the more probable derivation is from hijo de dlgo, one meaning 


of dlgo being property (caliddd), so that hijo de dlgo would 
be = hijo de bie"nes. 

HIGH, HEIGH, HEAGH, HEAH. Long upwards 
A.S. hedh Goth, hauhs ; corrupted L. altus. 

language, bombast : usually derived from D. verlouten, but 
Dutch has no such a word. Bartlett derives it from high- 

HILL, HIL, HULL. Small mountain A.S. hyll, which 
some derive from L. collis, high ground, said to be allied to 
celsus and cello, whence excello and prcecello (see Forcellini and 
Isid. 14 Orig. 8, 19 ; but the word is more probably a cor- 
ruption of O.G. hiigel, a hillock, dim. of hoeg, id., like 
W. uchel, high, lofty, from uch, being over or above. 

HILT. Sword-handle A.S. (Icel. hjalf), id. Tooke 
says hilt, helt, gehilt, holt, hylt, is " the held part, the part 
which is held," from A.S. healden, to keep, hold. If so, 
O.H.G.Aelza (It. helsa] is from L. ansula, dim. ofansa, a handle ; 
or from Gr. eA.i|, anything which assumes a spiral shape ; 
also curved, twisted. 

HIND. Female of the stag A.S. hind (M.H.G. hinde, 
O.H.G. hinta], by, as respects animals, not uncommon 
change of sense, from Gr. twos yivos, a jennet. But conf. 
Hesychius under twos, LWTJ = maid. 

HIPPOCAMPUS (JElisaa. iv. 14). Fabulous animal, sea- 
horse, whose head resembled that of a horse, and its tail 
that of a fish, on which sea-gods ride Gr. tTnro-Ka/tTros, 
sea-horse ITTTTOS horse, /cajUTros sea-monster ; or say from 
nnroKapTrr) ITTTTOS and Ka/wn?, flexura, from the curvature 
of the tail. 

HOAR-STONE. Landmark stone, stone of memorial 


describing boundary of property, whether of public or private 
nature, as used in almost all countries from patriarchal era 
down to present generation Anc. Brit, ot (Ir. oir, ur, Old 
Ir. or, A.S. ora), limit, boundary, margin, brim Gr. opos, 
landmark, frontier, boundary-stone opos, mountain Heb. 
in, har, id. For names compounded of hoar see Hamper's 
Disquisition in Archaeologia, vol. 25. 

HOAX. Practical joke played to trick a person ; by 
some derived from HOCUS-POCUS (q-v.}, but Dr. Bosworth 
gives A.S. hucse, husce, huex (Plat. jux\ hoax, irony, slight, 
ironia; mid hucse, with slight, Cd. 107; thurh hucz, per iro- 
niam, Cot. 186. 

DE-HOY. Stripling, youth between 14 and 21. "Why! 
he's a mere hobbledehoy, neither a man nor a boy : " Swift, 
Polite Conversation. " The next keepe under Sir Hobbard-de- 
hqy :" Tusser, Four Hundred Points of Good Husbandry, 
p. 57, 1580. The word is said to be from Sp. hombre de hoy, 
man of the day, but why is doubtful, and the term is not 
found in Spanish. 

HOCUS-POCUS. Juggler's trick. Some derive the 
term from W. hoced, a cheat or trick ; bwg or pwca, hobgoblin ; 
others from Fr. hoc, sort of card game ; lit. that (is] L. hoc, 
that. Sharon Turner (Hist. Anglo-Saxons, Append, to b. ii. 
c. 31) derives the term from Ochus-Bochus, a magician and 
demon much feared in the North of Europe (of course 
in ancient times). But hocus-pocus (D. hokus-bokus] is 
properly the gibberish repeated by the juggler, in all parts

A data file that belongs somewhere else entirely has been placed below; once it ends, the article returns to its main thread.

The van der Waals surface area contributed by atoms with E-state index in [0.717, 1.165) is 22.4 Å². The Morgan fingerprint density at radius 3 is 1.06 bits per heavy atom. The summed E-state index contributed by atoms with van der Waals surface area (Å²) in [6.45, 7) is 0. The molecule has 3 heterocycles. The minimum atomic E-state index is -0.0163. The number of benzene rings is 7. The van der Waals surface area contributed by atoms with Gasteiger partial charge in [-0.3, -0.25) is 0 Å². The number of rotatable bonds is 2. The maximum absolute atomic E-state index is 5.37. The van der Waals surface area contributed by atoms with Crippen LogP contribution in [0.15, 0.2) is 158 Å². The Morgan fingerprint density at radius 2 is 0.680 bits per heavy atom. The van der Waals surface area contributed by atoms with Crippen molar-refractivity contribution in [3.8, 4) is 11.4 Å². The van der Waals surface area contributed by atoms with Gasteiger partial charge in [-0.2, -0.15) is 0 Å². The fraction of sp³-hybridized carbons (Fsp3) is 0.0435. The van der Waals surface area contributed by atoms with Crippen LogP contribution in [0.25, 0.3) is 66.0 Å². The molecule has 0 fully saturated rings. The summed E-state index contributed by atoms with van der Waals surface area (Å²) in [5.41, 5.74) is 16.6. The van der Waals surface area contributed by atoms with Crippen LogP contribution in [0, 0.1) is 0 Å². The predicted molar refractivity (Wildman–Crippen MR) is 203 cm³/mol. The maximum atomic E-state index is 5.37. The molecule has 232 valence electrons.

of Europe, whilst performing his tricks. D'Israeli (Amen. 
Lit.) says it originated in derision of the words, " Hoc 
est [enim] corpus meum" (for this is my body), slovenly 


pronounced by the mumbling priest in delivering the 
emblem as the reality. Tillotson was of the same opinion. 
His words are, " In all probability these common juggling 
words are nothing but a corruption of ' Hoc est corpus,' 
by way of ridiculous imitation of the priests of the Church 
of Rome in their trick of Transubstantion." 

HOICKS ! Hunting term Norm, haut-icy, -tccy, high 
here ! 

HOLT. Small wood, woodland, woody hill, grove, 
refuge, shelter A.S. holt (Su. G. hull}, according to some 
from helan, to cover, but perhaps rather, by dropping first 
letter, from L. salt-us, wooded chain of mountains, also a 
forest, or its r. aAo-o?, grove, wood, forest. 

HONEY. Sweet liquid secreted by bees A.S. hunig 
(G. honich, Franc, honang, and, in Gotho-Teutonic languages, 
among nine other forms, hunang), said to be from a word 
hvning, hyfning or hyfening, about = produce of a hive A.S. 
hive, id. Last part of the word is probably a suffix. First 
may be from oivov, wine. By the bye, in Mark of Branden- 
burg sweet new beer, and in other parts of Germany spice 
also, are called honiken.. 

HONOUR, HONOR, HONURE. Respect, esteem, 
high estimation O. Fr. honnour, honur L. honor, anything 
by which a person or thing acquires respect honos Gr. 
ouvos, praise ; lit. a tale, story. 

HOOF. Hard horny substance on feet of graminivorous 
animals A.S. hop O. Sw. hop Gr. mrX-rj, id., by dropping 
termination, after Scythic manner, from OTT\OV, shield. 

HOP. The plant D. hop (Belg. hop, hoppe, happe, Wall. 
hubillon, Flem. hummel, O. Fr. haubelon, Low L. humulus, 
humulo], said to be from happen, to climb ; but the D. word 


has more probably been formed from L. lupus, the hop-plant 
(lupus herba): thus lupus, lup, hlop, by syncope hop. The word 
lupus for hop was so called " because, just as the wolf preys upon 
other animals, so this plant, by immoderately impoverishing 
the soil in which it grows, starves its vegetable neighbours."